Table of Contents
ISRN Pharmacology
Volume 2012, Article ID 427267, 9 pages
Review Article

Beyond Dopamine: Glutamate as a Target for Future Antipsychotics

1Department of Psychosis Studies, Institute of Psychiatry, King’s College London, London SE5 8AF, UK
2North East London NHS Foundation Trust, Ilford IG3 8XJ, UK
3Cognition, Schizophrenia and Imaging Laboratory, Department of Psychological Medicine, Institute of Psychiatry, King’s College London, London SE5 8AF, UK
4Oxleas NHS Foundation Trust, Princess Royal University Hospital, Orpington BR6 8NY, UK

Received 29 April 2012; Accepted 6 June 2012

Academic Editors: R. Fantozzi, H. Y. Lane, P. Olinga, and K. Tamura

Copyright © 2012 Kyra-Verena Sendt et al. This is an open access article distributed under the Creative Commons Attribution License, which permits unrestricted use, distribution, and reproduction in any medium, provided the original work is properly cited.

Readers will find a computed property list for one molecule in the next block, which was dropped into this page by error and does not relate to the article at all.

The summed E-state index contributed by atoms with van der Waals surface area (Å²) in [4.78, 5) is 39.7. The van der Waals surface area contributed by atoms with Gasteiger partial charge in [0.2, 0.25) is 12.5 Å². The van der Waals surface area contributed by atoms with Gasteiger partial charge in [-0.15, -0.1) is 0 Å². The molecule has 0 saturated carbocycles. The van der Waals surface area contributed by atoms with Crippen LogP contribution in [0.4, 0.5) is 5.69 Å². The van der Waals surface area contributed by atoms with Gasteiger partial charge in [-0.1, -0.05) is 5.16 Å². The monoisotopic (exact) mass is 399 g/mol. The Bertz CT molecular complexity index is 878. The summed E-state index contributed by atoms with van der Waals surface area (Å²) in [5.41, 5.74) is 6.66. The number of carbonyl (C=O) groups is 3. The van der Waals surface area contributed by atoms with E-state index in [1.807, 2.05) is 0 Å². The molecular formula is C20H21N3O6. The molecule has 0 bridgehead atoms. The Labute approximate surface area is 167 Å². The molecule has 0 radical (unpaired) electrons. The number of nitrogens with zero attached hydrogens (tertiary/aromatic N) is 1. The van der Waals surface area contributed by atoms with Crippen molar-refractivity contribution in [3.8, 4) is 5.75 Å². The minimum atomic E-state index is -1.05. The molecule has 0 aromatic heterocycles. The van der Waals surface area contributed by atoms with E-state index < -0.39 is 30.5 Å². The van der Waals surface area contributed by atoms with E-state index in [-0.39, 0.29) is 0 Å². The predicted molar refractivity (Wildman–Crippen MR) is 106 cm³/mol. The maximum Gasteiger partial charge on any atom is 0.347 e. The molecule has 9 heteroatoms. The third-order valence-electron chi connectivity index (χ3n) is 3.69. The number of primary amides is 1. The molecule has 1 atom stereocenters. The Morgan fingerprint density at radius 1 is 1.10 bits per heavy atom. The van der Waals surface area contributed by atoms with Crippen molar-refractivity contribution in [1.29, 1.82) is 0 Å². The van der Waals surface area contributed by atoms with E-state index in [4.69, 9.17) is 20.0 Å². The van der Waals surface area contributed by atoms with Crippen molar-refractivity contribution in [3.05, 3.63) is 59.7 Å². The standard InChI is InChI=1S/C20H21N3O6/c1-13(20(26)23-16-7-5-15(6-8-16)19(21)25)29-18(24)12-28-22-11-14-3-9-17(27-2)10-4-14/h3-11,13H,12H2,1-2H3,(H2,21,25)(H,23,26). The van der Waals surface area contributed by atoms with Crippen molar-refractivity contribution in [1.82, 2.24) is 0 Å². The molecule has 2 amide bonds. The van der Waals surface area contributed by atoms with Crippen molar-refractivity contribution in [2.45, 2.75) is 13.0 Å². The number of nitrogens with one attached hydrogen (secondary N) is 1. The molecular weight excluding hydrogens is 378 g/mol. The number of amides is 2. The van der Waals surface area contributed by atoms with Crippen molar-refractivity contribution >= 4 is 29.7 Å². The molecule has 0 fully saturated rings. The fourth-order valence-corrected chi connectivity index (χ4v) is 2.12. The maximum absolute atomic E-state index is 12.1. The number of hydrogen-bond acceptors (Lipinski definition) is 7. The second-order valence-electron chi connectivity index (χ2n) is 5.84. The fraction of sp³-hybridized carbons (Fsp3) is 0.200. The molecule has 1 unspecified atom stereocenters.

The dopamine hypothesis of schizophrenia remains the primary theoretical framework for the pharmacological treatment of the disorder. Despite various lines of evidence of dopaminergic abnormalities and reasonable efficacy of current antipsychotic medication, a significant proportion of patients show suboptimal treatment responses, poor tolerability, and a subsequent lack of treatment concordance. In recent decades, intriguing evidence for the critical involvement of other neurotransmitter systems in the pathophysiology of schizophrenia has emerged, most notably of dysfunctions within the glutamate pathways. Consequently, the glutamate synapse has arisen as a promising target for urgently needed novel antipsychotic compounds—particularly in regards to debilitating negative and cognitive symptoms poorly controlled by currently available drugs. In this paper, recent findings integrating glutamatergic and dopaminergic abnormalities in schizophrenia and their implications for novel pharmacological targets are discussed. An overview of compounds in various stages of development is given: drugs enhancing NMDA receptor function as well as metabotropic glutamate receptor (mGluR) agonist and positive allosteric modulators (PAMs) are emphasised. Together with other agents more indirectly affecting glutamatergic neurotransmission, their potential future role in the pharmacotherapy of schizophrenia is critically evaluated.